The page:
How to Make Adobo Sauce

4.88 from 49 votes

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Adobo Sauce is a rich, reddish brown, earthy flavored sauce synonymous with chipotle peppers. A traditional Mexican sauce made with ground ancho and guajillo chiles that has the consistency of a thick BBQ sauce, I’ll show you how to make it using simple pantry items and spices.

How to Make Adobo Sauce


What is Adobo Sauce?

Adobo Sauce is made from chili powder, vinegar, sugar, garlic and herbs. This was originally used to flavor and preserve meats and is fantastic in so many Mexican and Tex Mex dishes. It’s mainly known as the sauce poured over chipotle peppers.

The other day I showed you How to Make Dried Chipotle Peppers if you wanted to make them from scratch. It’s super easy and much cheaper than buying store bought.

spices for How to Make Adobo Sauce

Now feel free to use whatever chili powder you prefer, but I like to make my own. Ancho chili powder is best for making adobo. I often times add a few dried chipotle chiles or guajillo chiles for good measure!

How to Make Adobo Sauce

Experiment if you’re into that. I love to make my own spice blends and you can find them here.

A little goes a long way when that little kick of smoky flavor is needed.

This Adobo Sauce is fantastic used in soups, mixed with Ranch dressing for salads and to flavor bomb gravies. Enjoy!

How to Make Adobo Sauce

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How to Make Adobo Sauce

How to Make Adobo Sauce

4.88 from 49 votes
Let me show you how to make adobo sauce, typically found covering chipotle chiles. Made from chili powder, vinegar, garlic and herbs, this was originally used to marinade and preserve meats and is fantastic in so many Mexican and Tex Mex dishes.
Servings: 10
Prep: 10 minutes
Cook: 20 minutes
Total: 30 minutes

Ingredients 

Adobo Sauce

If Soaking Chipotle Peppers in Adobo Sauce (See Notes)

  • 2 cups dried chipotle peppers (to soak in adobo sauce) (or 20 freshly smoked, not dried)

Instructions 

For Adobo Sauce

  • In a food processor or blender add the chile powder and carefully pour in 1 1/2 cups boiling water. Cover with lid to steep while you get the other ingredients together.
  • Add the vinegar, tomatoes, garlic, brown sugar, oregano, salt, cumin, cinnamon, pepper and allspice to a food processor or blender and process to a smooth purée, about the consistency of BBQ sauce or catchup. If needed, thin with water.
  • Heat oil in a skillet or Dutch oven over medium high heat. Carefully pour in the chili vegetable purée and bring to a boil, reduce to simmer and cook for 20 minutes uncovered.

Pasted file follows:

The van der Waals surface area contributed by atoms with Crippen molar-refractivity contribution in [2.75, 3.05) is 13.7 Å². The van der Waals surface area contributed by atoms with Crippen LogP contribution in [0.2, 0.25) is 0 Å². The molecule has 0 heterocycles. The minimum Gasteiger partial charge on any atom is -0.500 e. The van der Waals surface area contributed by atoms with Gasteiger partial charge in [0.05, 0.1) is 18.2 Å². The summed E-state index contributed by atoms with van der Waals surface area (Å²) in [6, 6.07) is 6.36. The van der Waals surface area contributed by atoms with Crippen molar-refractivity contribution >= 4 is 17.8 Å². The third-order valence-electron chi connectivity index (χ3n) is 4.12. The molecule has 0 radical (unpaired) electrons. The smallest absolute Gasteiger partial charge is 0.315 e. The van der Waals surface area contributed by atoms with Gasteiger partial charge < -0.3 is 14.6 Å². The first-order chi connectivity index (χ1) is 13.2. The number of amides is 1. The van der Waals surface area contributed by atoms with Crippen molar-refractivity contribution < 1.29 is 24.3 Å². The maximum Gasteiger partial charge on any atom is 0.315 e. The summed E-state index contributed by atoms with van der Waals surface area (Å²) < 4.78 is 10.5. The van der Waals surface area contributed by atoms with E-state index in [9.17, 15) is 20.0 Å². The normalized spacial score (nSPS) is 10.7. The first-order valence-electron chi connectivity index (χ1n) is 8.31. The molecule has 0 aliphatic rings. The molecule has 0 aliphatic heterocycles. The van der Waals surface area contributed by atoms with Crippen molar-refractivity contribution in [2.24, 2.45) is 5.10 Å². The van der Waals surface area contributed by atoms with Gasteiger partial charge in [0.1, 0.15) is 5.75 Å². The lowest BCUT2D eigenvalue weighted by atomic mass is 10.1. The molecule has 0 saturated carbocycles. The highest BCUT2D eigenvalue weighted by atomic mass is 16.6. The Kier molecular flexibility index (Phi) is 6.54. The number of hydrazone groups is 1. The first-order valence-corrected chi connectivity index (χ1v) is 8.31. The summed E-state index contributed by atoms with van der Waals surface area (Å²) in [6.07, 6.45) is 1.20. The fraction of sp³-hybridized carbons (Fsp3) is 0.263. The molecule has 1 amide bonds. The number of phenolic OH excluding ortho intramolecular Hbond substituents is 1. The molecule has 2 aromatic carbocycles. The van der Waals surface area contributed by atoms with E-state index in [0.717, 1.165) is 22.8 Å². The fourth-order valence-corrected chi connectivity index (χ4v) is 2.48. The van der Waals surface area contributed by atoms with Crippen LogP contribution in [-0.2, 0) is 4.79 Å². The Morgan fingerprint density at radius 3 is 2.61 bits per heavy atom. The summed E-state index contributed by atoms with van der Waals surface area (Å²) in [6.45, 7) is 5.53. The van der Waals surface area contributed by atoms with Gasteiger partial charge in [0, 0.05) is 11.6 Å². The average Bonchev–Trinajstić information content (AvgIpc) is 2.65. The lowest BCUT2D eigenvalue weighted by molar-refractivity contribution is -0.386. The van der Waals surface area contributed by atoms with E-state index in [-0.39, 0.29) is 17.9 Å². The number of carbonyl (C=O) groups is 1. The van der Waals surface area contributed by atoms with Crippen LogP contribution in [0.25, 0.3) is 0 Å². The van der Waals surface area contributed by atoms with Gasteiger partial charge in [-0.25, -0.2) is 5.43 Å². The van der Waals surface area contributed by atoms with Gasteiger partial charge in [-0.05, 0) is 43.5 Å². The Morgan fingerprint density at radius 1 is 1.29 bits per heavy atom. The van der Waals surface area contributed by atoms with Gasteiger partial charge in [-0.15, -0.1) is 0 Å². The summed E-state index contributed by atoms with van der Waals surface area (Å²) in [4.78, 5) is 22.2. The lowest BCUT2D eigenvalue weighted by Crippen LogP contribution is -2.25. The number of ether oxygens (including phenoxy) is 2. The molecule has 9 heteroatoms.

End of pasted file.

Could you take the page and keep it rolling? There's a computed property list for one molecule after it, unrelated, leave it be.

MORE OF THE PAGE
• Makes about 2 1/2 to 3 cups adobo sauce. Use in any TexMex or Mexican dish you prefer or add chipotle chiles (See below) and keep in an airtight container and refrigerate.

If Adding Chipotle Peppers in Adobo Sauce

    If Using Dried Chipotle Peppers:

    • Pre-soak: Bend and slightly crack the dried chipotle peppers (or make punctures all over with a knife). Add to a saucepan and just cover with water. Bring to a boil, reduce to simmer and cook for 30 minutes. Be sure to add more water if needed so they don't dry and burn.
      Set aside to cool, then add to Adobo Sauce AFTER Step 3. Simmer in Adobo Sauce for another 10 minutes. Let cool completely and store in an airtight container in the refrigerator.

    OR

      If Using Freshly Smoked Chipotle Peppers (not dried yet):

      • Add freshly smoked peppers directly to the Adobo Sauce AFTER Step 3. Simmer in Adobo Sauce for another 10 minutes. Let cool completely and store in an airtight container in the refrigerator.

      For Canning

      • Carefully remove jars from hot water, shaking off excess water. Pour hot Adobo Sauce into hot jars, leaving ¼-inch headspace. Remove any air bubbles. Wipe rims of jars with a damp paper towel to remove any spill residue. Place a lid on the jar and screw a ring on until finger-tight. Process jars 15 minutes in water bath, depending on altitude.
        The processing times are for high acid foods based on canning at sea level to 1000 feet. When processing at higher altitudes, adjust the processing time according to the below times.
        Altitude in Feet >> Increase Processing Time
        1,001-3,000 ft above sea level = 5 min
        3,001 – 6,000 ft above sea level = 10 min
        6,001 – 8,000 ft above sea level = 15 min
        8,001 – 10,000 ft above sea level = 20 min
        Remove jars from water bath and allow to cool completely and lids pop, letting you know they are sealed.

      Notes

      1. You can substitute ancho chili powder for regular chili powder.